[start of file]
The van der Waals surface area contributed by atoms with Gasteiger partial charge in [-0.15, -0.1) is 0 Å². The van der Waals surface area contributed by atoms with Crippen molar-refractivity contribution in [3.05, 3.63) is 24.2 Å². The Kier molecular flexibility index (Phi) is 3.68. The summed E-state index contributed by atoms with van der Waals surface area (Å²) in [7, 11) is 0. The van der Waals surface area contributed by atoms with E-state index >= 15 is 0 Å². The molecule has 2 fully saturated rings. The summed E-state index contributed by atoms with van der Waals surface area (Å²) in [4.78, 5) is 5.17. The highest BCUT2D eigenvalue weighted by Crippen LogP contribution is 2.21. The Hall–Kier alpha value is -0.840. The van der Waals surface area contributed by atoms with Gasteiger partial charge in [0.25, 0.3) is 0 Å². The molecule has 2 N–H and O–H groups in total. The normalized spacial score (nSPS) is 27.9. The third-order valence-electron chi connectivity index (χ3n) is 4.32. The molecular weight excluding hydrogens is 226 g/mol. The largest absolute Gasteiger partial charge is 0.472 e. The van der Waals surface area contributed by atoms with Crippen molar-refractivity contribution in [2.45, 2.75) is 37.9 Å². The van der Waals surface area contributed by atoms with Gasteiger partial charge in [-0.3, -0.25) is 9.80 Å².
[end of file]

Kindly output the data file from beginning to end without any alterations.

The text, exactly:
The van der Waals surface area contributed by atoms with Gasteiger partial charge in [-0.15, -0.1) is 0 Å². The van der Waals surface area contributed by atoms with Crippen molar-refractivity contribution in [3.05, 3.63) is 24.2 Å². The Kier molecular flexibility index (Phi) is 3.68. The summed E-state index contributed by atoms with van der Waals surface area (Å²) in [7, 11) is 0. The van der Waals surface area contributed by atoms with E-state index >= 15 is 0 Å². The molecule has 2 fully saturated rings. The summed E-state index contributed by atoms with van der Waals surface area (Å²) in [4.78, 5) is 5.17. The highest BCUT2D eigenvalue weighted by Crippen LogP contribution is 2.21. The Hall–Kier alpha value is -0.840. The van der Waals surface area contributed by atoms with Gasteiger partial charge in [0.25, 0.3) is 0 Å². The molecule has 2 N–H and O–H groups in total. The normalized spacial score (nSPS) is 27.9. The third-order valence-electron chi connectivity index (χ3n) is 4.32. The molecular weight excluding hydrogens is 226 g/mol. The largest absolute Gasteiger partial charge is 0.472 e. The van der Waals surface area contributed by atoms with Crippen molar-refractivity contribution in [2.45, 2.75) is 37.9 Å². The van der Waals surface area contributed by atoms with Gasteiger partial charge in [-0.3, -0.25) is 9.80 Å².